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Carolyn Fisher (1968-) Biography

Personal, Addresses, Career, Writings, Sidelights

Born 1968; raised in Alberta, Canada; husband's name, Steve.


Agent—c/o Author Mail, Knopf Publishing, 1745 Broadway, New York, NY 10019.


Freelance illustrator; Alberta College of Art and Design, instructor in illustration; previously worked in illustration in New York, NY.


(And illustrator) A Twisted Tale, Knopf (New York, NY), 2002.


Lynn Manuel, Fifty-five Grandmas and a Llama, Gibbs Smith (Salt Lake City, UT), 1997.

Erica Orloff and Alexa Milo, The Best Friends' Handbook: The Totally Cool One-of-a-Kind Book about You and Your Best Friend, Walker (New York, NY), 2002.

John Coy, Two Old Potatoes and Me, Knopf (New York, NY), 2003.


Author and illustrator Carolyn Fisher's first self-illustrated book, A Twisted Tale, was released in 2002. Bailey Tarbell lives with her Ma and Pa on a farm with lots of animals, including a cat, a dog, a pig, a cow, a duck, and three chickens. When a tornado strikes the farm, the animals don't appear to be physically injured, but something is clearly wrong nonetheless. The cow starts acting like a chicken, even sitting on nests and trying to fly, while the pig, seemingly thinking that it is a duck, goes for a swim in the pond, and the duck starts chewing its cud. Bailey and her Ma and Pa try everything that they can think of to set the animals right. They ask the vet, who has no idea what to do. They try role-playing, sitting on a nest and chewing on bones to encourage the chickens and dog to do the same, but still, no luck. They take the mixed-up animals to a psychologist, who puts the cow on his couch and attempts to psychoanalyze it, without success. Finally they take the animals to a carnival, where a spin on the Twister ride returns the animals to their former selves … although Bailey does not come off so well.

The story of mixed-up animals has been done before, several reviewers noted, but as a Kirkus Reviews contributor wrote, "Fisher punches up a well-worn plot with vivid language and swirling modernist artwork." The tornado "howled like a prom queen steppin' on a cow patty" in Fisher's telling, and even the "striking type in varying colors, shapes, and sizes" in which the text is written "is a distinct part of the artwork and is well integrated with the illustrations," according to School Library Journal reviewer Maryann H. Owen. For example, one spread that includes the word "farm" shows plants growing out of the "F," while the letter "R" in "farm" is actually a drawing of plowed fields. Fisher's illustrations are also full of cultural references for sophisticated young readers and their parents: Ma and Pa bear a striking resemblance to the man and woman featured in Grant Wood's famous painting American Gothic, while the psychiatrist who attempts to hypnotize the animals looks suspiciously like the father of psychoanalysis, Sigmund Freud. These "inventive, vivid paintings amplify the story's silliness," maintained a Publishers Weekly contributor, who concluded that the book "will entertain children of all ages."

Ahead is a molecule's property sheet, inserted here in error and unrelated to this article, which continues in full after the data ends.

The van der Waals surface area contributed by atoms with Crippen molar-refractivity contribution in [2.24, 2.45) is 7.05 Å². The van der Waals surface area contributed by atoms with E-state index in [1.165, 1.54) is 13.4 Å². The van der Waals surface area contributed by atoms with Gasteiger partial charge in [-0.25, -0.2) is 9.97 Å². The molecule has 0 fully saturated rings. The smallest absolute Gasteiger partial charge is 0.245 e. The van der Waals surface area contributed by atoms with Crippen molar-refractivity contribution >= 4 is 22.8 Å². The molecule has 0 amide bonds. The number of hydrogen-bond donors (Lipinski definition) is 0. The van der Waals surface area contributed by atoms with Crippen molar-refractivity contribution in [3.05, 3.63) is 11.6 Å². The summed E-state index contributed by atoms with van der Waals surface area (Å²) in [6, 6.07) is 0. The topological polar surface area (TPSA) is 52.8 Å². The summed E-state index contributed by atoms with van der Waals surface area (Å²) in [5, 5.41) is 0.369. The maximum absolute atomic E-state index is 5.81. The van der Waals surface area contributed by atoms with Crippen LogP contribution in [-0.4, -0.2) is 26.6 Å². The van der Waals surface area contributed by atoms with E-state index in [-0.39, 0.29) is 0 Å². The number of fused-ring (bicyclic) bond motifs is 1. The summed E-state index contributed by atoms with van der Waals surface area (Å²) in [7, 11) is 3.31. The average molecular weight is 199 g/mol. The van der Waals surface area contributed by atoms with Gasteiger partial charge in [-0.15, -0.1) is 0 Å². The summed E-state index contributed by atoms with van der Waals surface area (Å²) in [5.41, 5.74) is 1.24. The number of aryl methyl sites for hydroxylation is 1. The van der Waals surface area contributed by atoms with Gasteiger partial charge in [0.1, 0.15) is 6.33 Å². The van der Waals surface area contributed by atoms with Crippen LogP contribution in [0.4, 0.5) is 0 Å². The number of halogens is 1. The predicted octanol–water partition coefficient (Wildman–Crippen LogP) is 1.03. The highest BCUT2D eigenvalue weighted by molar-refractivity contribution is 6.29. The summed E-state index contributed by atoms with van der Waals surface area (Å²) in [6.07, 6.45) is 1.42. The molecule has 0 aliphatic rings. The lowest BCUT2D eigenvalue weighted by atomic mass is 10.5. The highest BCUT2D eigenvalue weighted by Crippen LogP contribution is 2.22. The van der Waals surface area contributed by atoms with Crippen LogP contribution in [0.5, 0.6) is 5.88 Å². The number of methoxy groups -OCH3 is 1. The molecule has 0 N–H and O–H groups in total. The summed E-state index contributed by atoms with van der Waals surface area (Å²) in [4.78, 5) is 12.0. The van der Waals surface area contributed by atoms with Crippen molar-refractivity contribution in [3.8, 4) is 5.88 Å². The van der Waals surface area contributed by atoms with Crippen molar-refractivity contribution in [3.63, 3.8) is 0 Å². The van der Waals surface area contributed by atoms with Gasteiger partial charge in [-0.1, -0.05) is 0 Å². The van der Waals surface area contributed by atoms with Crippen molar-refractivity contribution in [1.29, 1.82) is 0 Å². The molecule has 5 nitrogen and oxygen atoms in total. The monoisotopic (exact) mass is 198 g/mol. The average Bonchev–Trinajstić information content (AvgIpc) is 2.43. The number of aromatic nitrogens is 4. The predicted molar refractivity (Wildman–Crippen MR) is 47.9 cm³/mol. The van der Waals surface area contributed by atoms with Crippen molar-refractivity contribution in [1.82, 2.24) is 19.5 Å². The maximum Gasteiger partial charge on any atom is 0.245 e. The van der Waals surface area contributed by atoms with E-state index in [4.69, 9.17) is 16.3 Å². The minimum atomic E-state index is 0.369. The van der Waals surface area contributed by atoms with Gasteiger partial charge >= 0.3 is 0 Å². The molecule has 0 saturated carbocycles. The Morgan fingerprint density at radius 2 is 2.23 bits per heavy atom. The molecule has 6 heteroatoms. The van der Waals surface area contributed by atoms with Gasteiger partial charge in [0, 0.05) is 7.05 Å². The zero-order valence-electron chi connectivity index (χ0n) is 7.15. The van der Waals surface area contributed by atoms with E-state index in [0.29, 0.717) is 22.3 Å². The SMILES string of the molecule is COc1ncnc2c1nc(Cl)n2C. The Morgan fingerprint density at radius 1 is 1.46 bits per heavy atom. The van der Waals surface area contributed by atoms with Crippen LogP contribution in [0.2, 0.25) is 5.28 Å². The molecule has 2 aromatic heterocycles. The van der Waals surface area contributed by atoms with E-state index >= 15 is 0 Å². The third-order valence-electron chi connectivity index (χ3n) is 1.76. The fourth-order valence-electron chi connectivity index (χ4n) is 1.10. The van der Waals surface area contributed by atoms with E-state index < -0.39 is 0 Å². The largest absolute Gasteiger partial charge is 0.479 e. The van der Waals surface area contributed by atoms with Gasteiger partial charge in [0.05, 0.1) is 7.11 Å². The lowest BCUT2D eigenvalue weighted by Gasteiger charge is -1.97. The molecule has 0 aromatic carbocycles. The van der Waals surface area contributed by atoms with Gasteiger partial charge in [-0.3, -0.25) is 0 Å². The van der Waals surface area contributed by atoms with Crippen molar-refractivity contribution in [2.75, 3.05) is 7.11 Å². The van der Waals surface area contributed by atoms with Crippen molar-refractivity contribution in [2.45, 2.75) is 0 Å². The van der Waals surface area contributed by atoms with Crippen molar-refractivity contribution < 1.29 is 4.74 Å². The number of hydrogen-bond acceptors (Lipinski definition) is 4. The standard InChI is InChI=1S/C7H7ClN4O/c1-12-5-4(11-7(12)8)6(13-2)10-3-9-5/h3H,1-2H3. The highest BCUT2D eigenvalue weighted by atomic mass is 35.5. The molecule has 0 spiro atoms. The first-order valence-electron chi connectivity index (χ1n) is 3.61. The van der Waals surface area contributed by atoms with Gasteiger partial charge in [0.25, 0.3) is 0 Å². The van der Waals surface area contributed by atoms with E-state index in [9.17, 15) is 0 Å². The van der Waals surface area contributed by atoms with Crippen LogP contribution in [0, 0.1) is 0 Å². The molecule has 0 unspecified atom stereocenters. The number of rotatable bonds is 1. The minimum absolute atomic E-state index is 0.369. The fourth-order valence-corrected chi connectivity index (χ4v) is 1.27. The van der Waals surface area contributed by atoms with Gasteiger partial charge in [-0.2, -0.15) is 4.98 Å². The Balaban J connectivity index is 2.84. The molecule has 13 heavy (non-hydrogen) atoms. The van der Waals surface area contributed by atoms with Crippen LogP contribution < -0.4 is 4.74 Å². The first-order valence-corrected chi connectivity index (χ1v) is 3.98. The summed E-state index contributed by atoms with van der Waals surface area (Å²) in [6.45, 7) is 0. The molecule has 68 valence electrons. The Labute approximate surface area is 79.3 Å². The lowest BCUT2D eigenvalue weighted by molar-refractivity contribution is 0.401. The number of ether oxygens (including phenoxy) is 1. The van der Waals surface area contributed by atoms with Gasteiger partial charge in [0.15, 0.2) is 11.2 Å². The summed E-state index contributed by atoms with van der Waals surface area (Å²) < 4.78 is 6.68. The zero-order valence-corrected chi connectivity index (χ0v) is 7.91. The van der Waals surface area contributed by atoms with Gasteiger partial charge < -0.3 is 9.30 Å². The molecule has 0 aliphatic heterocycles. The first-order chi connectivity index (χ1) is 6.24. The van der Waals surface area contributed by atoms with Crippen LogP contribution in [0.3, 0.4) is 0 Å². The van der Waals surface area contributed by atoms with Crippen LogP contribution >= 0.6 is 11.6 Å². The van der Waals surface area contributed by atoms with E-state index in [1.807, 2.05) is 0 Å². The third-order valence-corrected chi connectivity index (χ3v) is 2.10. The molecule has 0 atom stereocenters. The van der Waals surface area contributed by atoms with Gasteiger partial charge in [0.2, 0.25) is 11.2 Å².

Fisher has also provided illustrations for books by several other authors, including Lynn Manuel and John Coy. For Coy's Two Old Potatoes and Me, a tale of a biracial daughter, her divorced, African-American father, and the garden they plant, Fisher again hand-letters the text and integrates the letters into the pictures, as she does in A Twisted Tale. Her mixed-media illustrations for Two Old Potatoes and Me are also notable, according to a Kirkus Reviews contributor, for their "painless and message-free representation of a biracial family."

Biographical and Critical Sources


Fisher, Carolyn, A Twisted Tale, Knopf (New York, NY), 2002.


Kirkus Reviews, April 15, 2002, review of A Twisted Tale, p. 568; June 1, 2003, review of Two Old Potatoes and Me, p. 801.

Language Arts, July, 2003, Junko Yokota and Mingshui Cai, review of Two Old Potatoes and Me, p. 475.

Publishers Weekly, April 8, 2002, review of A Twisted Tale, p. 227.

School Library Journal, June, 2002, Maryann H. Owen, review of A Twisted Tale, p. 94.


Book Rapport Web site, http://www.bookrapport.com/ (September 16, 2004), "Carolyn Fisher."

Triangle Gallery of Visual Arts Web site, http://www.trianglegallery.com/ (May 31, 2004), "Worth a Thousand Words: Contemporary Alberta Illustrators."

WalkerYoungReaders.com, http://www.walkeryoungreaders.com/ (May 31, 2004), "Carolyn Fisher."*

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